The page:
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St. John of Nepomuk on the Charles Bridge

The beauty of Prague's unfreedom I

Prague is changing me. A tourist would view Prague as a lovely destination to strike off the bucket list. I felt the same the first few weeks I was here. Now, as an insider in Prague, I feel different. There’s so much to learn from this city, this country that has lost more than it has gained. Still, it survives and prospers. Ivan Klima, Czech novelist and playwright, wrote in “The Spirit of Prague” that “[…] it was not freedom that most influenced the shape and spirit of Prague, it was the unfreedom, the life of servitude, the many ignominious defeats and the cruel military occupation.” Many romanticize freedom extensively, but they forget that only the harshness of ‘unfreedom’ makes freedom so precious.

Last month, I went to the Charles bridge for the first time as part of a class tour. For some reason, I was waiting for a perfect time to go to the bridge – a time when the bridge might be left alone in its beauty. I thought I’d come when it would be colder, when people would just use the bridge as a connection between the two banks, just for its main purpose. History reveals otherwise; the bridge wasn’t meant to be left alone. Previously not only a transport route but also a marketplace, a tax collection area, a tournament field, and an execution and punishment ground, the bridge was supposed to be crowded all the time, if not by actual human beings then by spirits of the executed.

Charles bridge not only carries an air of royal magnanimity but also a sort of heaviness. When cruising through the Vltava river, every bridge looks beautiful, gracefully fitting the scenery on both opposite banks. The bridges make the transition of the atmosphere from one side to the other side smoother. The Charles bridge, however, is the source of an energy that diffuses along the lengths of the bridge into both sides of the city. That is probably why I felt different when I was walking on the bridge. It had stayed there through sad, long, dark, depressing times, it had stayed there during happy, lovely times. I wondered, how can crossing a river leave you with a heavy heart? How can stones cemented together be so expressive? No, the stones weren’t expressive. They had just turned darker with years of sweat, tears and blood.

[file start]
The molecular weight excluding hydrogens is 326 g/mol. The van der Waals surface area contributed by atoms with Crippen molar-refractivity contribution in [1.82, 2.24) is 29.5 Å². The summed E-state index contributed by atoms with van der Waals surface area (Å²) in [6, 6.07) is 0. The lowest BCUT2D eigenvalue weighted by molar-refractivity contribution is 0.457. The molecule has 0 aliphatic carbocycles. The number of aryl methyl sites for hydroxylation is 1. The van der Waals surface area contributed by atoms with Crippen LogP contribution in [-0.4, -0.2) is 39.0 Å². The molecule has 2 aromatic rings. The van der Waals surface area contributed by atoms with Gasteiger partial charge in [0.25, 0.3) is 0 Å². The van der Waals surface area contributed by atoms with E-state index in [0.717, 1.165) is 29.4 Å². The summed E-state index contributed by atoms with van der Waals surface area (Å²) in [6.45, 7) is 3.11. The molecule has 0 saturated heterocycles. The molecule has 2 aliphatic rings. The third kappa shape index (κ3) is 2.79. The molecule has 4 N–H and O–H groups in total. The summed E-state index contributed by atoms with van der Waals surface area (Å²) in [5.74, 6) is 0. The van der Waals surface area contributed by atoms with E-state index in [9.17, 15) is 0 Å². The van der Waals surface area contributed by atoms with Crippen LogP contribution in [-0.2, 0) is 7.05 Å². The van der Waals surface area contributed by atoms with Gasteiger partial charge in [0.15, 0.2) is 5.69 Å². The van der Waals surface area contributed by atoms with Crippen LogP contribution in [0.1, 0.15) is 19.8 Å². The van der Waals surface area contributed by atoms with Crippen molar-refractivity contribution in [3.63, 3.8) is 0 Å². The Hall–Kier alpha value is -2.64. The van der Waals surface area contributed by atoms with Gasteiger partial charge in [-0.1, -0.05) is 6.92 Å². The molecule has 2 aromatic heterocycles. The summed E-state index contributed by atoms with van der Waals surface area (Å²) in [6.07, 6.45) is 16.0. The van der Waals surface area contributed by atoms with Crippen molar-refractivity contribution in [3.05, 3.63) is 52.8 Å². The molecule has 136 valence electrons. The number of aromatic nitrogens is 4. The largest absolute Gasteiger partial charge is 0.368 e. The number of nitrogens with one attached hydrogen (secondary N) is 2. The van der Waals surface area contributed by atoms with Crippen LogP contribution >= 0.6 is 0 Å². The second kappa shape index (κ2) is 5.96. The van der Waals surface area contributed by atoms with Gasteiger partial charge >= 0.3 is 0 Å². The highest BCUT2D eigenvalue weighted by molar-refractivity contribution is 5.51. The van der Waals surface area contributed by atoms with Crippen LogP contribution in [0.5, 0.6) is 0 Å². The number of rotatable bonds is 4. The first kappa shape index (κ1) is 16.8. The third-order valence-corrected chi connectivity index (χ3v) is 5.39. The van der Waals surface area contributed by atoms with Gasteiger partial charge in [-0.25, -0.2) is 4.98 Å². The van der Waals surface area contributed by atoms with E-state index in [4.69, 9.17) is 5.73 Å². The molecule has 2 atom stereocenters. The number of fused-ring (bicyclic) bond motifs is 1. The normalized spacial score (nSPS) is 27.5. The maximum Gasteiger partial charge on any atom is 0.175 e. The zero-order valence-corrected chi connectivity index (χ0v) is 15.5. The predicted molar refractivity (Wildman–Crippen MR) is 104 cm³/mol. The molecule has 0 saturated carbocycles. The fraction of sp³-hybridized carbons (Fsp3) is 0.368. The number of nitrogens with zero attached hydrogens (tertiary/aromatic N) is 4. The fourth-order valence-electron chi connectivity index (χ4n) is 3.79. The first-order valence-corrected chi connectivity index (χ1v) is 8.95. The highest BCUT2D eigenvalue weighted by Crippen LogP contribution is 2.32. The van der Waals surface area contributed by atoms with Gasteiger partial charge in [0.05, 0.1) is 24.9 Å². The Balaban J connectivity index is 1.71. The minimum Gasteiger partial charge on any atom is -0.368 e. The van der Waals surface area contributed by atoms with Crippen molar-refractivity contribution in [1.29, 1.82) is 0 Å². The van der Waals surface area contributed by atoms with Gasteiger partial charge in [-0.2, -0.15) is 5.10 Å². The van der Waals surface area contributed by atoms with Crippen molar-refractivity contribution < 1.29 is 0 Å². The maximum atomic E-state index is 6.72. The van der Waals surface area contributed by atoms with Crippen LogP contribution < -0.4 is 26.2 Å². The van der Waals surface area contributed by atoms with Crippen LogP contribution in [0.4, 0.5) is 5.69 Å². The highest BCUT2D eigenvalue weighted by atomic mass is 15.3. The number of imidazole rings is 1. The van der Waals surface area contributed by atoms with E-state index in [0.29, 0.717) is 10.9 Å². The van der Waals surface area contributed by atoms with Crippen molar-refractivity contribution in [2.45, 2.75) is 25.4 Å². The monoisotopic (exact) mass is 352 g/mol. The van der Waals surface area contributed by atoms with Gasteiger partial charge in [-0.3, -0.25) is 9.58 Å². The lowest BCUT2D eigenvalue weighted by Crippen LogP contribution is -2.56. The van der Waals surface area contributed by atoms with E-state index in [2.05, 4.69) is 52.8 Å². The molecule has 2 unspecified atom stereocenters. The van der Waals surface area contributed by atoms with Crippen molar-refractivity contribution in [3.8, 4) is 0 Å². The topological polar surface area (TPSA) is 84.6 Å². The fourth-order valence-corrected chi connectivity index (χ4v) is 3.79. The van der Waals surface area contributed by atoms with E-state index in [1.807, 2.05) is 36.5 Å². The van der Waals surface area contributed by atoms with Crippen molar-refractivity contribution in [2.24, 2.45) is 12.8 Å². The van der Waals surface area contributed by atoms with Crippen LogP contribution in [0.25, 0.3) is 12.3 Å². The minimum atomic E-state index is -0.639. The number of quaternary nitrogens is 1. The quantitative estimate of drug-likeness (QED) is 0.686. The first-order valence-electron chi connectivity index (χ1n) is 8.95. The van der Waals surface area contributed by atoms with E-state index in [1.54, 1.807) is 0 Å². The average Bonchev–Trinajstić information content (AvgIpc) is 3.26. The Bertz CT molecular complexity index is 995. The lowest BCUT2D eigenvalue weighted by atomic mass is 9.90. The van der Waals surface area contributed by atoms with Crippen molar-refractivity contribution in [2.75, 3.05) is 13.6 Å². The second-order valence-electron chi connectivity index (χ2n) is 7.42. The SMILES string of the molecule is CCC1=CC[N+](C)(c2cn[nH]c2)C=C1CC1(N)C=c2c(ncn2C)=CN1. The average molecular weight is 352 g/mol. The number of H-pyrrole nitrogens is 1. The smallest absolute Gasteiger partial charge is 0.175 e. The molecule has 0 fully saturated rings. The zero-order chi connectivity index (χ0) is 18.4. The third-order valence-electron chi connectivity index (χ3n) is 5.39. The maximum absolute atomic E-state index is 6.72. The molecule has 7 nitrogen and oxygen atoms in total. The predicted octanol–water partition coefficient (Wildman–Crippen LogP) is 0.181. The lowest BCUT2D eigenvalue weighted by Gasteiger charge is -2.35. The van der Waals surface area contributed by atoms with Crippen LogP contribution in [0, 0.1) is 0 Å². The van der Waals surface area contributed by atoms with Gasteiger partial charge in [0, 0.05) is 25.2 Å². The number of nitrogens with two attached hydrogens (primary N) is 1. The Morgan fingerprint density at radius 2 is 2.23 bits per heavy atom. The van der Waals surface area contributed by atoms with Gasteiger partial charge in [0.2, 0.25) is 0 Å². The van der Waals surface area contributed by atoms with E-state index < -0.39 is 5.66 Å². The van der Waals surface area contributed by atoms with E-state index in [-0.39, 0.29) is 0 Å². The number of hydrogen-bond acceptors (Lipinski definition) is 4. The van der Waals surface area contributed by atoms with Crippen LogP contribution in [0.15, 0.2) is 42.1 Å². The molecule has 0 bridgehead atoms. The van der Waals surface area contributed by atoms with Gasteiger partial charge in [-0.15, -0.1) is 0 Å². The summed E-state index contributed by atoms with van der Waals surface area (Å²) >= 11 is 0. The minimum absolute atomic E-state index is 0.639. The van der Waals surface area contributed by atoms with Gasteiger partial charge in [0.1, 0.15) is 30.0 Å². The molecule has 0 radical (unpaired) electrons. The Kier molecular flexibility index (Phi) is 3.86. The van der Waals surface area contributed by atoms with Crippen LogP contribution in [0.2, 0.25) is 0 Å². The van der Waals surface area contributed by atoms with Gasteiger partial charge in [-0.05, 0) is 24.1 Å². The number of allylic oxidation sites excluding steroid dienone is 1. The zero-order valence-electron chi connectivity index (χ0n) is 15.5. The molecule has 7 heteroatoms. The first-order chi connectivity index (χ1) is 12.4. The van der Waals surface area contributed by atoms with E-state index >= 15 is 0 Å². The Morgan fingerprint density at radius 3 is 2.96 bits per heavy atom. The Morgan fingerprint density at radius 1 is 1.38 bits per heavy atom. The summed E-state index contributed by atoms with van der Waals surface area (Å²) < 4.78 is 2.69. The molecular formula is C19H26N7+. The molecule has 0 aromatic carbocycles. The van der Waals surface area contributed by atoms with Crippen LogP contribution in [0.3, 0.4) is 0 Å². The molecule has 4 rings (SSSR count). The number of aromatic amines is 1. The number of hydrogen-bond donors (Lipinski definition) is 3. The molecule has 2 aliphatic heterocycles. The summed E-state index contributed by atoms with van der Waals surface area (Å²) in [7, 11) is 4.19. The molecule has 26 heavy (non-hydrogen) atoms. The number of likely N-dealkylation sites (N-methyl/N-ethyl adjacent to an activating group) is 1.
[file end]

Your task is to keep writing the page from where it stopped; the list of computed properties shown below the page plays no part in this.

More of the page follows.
So when we walked through the Old Town Bridge Tower, I saw a completely different view unfold in front of me, I had to adjust my eyes so they would take in most of what I was seeing. The statues on the Charles Bridge are all exceptional and all of them relate a different yet similarly poignant story. The one that is virtually always surrounded by tourist is the one story that will stay with you - the statue of St. John of Nepomuk. Despite seemingly livelier, the legend behind the statue is pretty dark. St John of Nepomuk was a private confessor to the queen Sophia. One time, the king ordered him to reveal the queen’s confessions out of suspicion that the queen was having an affair. St John refused. He was then tortured, his tongue was slit and his body was hauled in the Vltava river. Legend says that stars appeared on the spot where his body was thrown. Such was the reward of loyalty and honesty during those cruel times.

This, and most of the statues on the bridge, are part of the reason why the bridge feels heavy. It carries the burden of their cruel realities.

...to be continued.

 

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